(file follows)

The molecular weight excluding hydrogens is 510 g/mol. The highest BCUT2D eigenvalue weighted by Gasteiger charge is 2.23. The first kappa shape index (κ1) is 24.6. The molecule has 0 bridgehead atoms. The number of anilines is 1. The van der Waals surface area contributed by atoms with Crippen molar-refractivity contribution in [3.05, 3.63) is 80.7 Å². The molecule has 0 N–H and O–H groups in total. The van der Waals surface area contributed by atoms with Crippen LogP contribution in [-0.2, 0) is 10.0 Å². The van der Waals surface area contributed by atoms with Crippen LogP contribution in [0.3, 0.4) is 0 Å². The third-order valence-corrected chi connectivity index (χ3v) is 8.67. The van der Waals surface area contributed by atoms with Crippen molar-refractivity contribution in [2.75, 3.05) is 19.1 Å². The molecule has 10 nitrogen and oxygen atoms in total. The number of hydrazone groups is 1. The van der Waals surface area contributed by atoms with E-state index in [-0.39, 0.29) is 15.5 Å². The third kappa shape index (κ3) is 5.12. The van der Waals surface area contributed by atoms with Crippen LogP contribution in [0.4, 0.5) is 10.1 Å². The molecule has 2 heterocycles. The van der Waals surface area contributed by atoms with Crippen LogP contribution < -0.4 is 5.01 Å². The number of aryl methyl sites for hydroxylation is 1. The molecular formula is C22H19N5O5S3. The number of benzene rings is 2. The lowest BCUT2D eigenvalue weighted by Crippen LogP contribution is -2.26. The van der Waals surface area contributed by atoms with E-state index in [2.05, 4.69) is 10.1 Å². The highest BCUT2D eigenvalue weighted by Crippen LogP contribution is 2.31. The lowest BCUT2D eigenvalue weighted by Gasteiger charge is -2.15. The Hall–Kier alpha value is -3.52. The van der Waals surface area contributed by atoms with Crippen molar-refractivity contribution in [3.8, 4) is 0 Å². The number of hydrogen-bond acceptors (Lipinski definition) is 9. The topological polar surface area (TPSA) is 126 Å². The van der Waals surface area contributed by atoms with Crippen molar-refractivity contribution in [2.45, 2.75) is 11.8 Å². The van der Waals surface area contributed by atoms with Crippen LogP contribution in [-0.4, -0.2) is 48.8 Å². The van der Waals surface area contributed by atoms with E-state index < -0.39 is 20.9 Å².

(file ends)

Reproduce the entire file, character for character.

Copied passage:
The molecular weight excluding hydrogens is 510 g/mol. The highest BCUT2D eigenvalue weighted by Gasteiger charge is 2.23. The first kappa shape index (κ1) is 24.6. The molecule has 0 bridgehead atoms. The number of anilines is 1. The van der Waals surface area contributed by atoms with Crippen molar-refractivity contribution in [3.05, 3.63) is 80.7 Å². The molecule has 0 N–H and O–H groups in total. The van der Waals surface area contributed by atoms with Crippen LogP contribution in [-0.2, 0) is 10.0 Å². The van der Waals surface area contributed by atoms with Crippen LogP contribution in [0.3, 0.4) is 0 Å². The third-order valence-corrected chi connectivity index (χ3v) is 8.67. The van der Waals surface area contributed by atoms with Crippen molar-refractivity contribution in [2.75, 3.05) is 19.1 Å². The molecule has 10 nitrogen and oxygen atoms in total. The number of hydrazone groups is 1. The van der Waals surface area contributed by atoms with E-state index in [-0.39, 0.29) is 15.5 Å². The third kappa shape index (κ3) is 5.12. The van der Waals surface area contributed by atoms with Crippen LogP contribution in [0.4, 0.5) is 10.1 Å². The molecule has 2 heterocycles. The van der Waals surface area contributed by atoms with Crippen LogP contribution < -0.4 is 5.01 Å². The number of aryl methyl sites for hydroxylation is 1. The molecular formula is C22H19N5O5S3. The number of benzene rings is 2. The lowest BCUT2D eigenvalue weighted by Crippen LogP contribution is -2.26. The van der Waals surface area contributed by atoms with E-state index in [2.05, 4.69) is 10.1 Å². The highest BCUT2D eigenvalue weighted by Crippen LogP contribution is 2.31. The lowest BCUT2D eigenvalue weighted by Gasteiger charge is -2.15. The Hall–Kier alpha value is -3.52. The van der Waals surface area contributed by atoms with Crippen molar-refractivity contribution in [3.8, 4) is 0 Å². The number of hydrogen-bond acceptors (Lipinski definition) is 9. The topological polar surface area (TPSA) is 126 Å². The van der Waals surface area contributed by atoms with Crippen molar-refractivity contribution in [2.45, 2.75) is 11.8 Å². The van der Waals surface area contributed by atoms with Crippen LogP contribution in [-0.4, -0.2) is 48.8 Å². The van der Waals surface area contributed by atoms with E-state index < -0.39 is 20.9 Å².